The last application tip is to write down the questions. Visualization makes the question clearer for everyone involved, especially in remote teams where employees do not meet in person. Here it is all the more important to clearly visualize which questions and problems are involved. This approach also helps to ask the right questions and not get bogged down in trivialities. This also includes staying on a factual level and not assigning personal blame.

In our example, the second W question could have been "Why is the microphone not activated?" The answer could have been: "Because the employee didn't select the right device." The course of events would then have been completely different and would have assigned blame to one person for the microphone not working in the meeting. However, assigning blame is not the aim of the methodology, but rather finding solutions.

Once a solution has been found, it is important that you check the results regularly. This is the only way to ensure that the problem does not occur again. If this is not the case, you can apply the method again and then find out why hardware is not working despite the new planning of responsibilities.

Example of how the 5-Why method can be used with the template in the Online Whiteboard Collaboard:

The 5-Why Method

 

Advantages of the 5-Why method

A major advantage of the 5- Why method is that it brings the employees of a company together and sharpens everyone's focus on the essentials. In creative processes, the method helps to develop precise questions and understand the cause-and-effect principle.

The method also helps you to critically scrutinize possible causes of problems and seemingly simple solutions. In the long term, this leads to productive work and better results for the entire team.

Disadvantages of the 5-Why method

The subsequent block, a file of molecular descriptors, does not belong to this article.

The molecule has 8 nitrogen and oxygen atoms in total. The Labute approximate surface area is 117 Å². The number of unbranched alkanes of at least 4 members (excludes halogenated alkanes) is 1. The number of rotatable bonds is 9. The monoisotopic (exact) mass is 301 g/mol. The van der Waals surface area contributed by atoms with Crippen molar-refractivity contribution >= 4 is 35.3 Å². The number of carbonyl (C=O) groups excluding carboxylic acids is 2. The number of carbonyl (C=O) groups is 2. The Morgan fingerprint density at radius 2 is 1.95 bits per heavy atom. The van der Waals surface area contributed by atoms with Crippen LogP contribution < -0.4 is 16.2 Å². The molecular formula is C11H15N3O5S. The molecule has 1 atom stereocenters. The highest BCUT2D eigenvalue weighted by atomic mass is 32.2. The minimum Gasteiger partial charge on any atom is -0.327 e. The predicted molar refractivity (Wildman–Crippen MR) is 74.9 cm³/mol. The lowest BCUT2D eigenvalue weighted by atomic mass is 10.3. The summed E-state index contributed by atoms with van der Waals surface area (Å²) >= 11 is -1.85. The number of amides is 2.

The biggest disadvantage of the 5-Why method is that it only follows one path. For more complex problems with several possible solutions, this quickly leads to you only following one solution path and ignoring the other causes.

You can address this by trying out the various possible paths in several sessions and trying to find a connection between the causes. This can often lead to new solutions.

One way to counter this problem is the Ishikawa diagram, also known as a fishbone diagram. It consists of a skeleton, which resembles a fish bone, and various branches that represent the possible causes of the problem. Each branch is further divided into subgroups to break down the causes into smaller parts. The Ishikawa diagram is a valuable tool for identifying and solving the root causes of problems by encouraging communication between team members and supporting problem solving.

This visualisation of the problem, cause and solution enables you to present the 5-why-questions in equal measure and to find the main and secondary causes that are responsible for a problem.

 

5-Why method - Conclusion

The 5-Why method is used to find the fundamental causes of problems with the help of relatively simple questions. In quality management, creative processes and team building, the question "why" is essential and leads teams to ask critical questions and not to implement the supposedly simple solution. For more complex methods, it helps to visualise the answers to the five questions and thus illustrate the possible main and secondary causes. 

Frequently asked questions & answers

What is the 5-Why method?

The 5-Why method is a root cause identification strategy that is used in quality management and other areas. It aims to find the "root cause", in other words the root of the problem.

What is the 5-Why method used for?

The 5-Why method is used to track down the cause of a problem with targeted "Why?" questions. The next step is to develop a solution that eliminates the cause of the problem.

What should I keep in mind with the 5-Why method?

The 5-Why method only works if the questions are asked very precisely. Think carefully about the possible questions and formulate the answers as precisely as possible.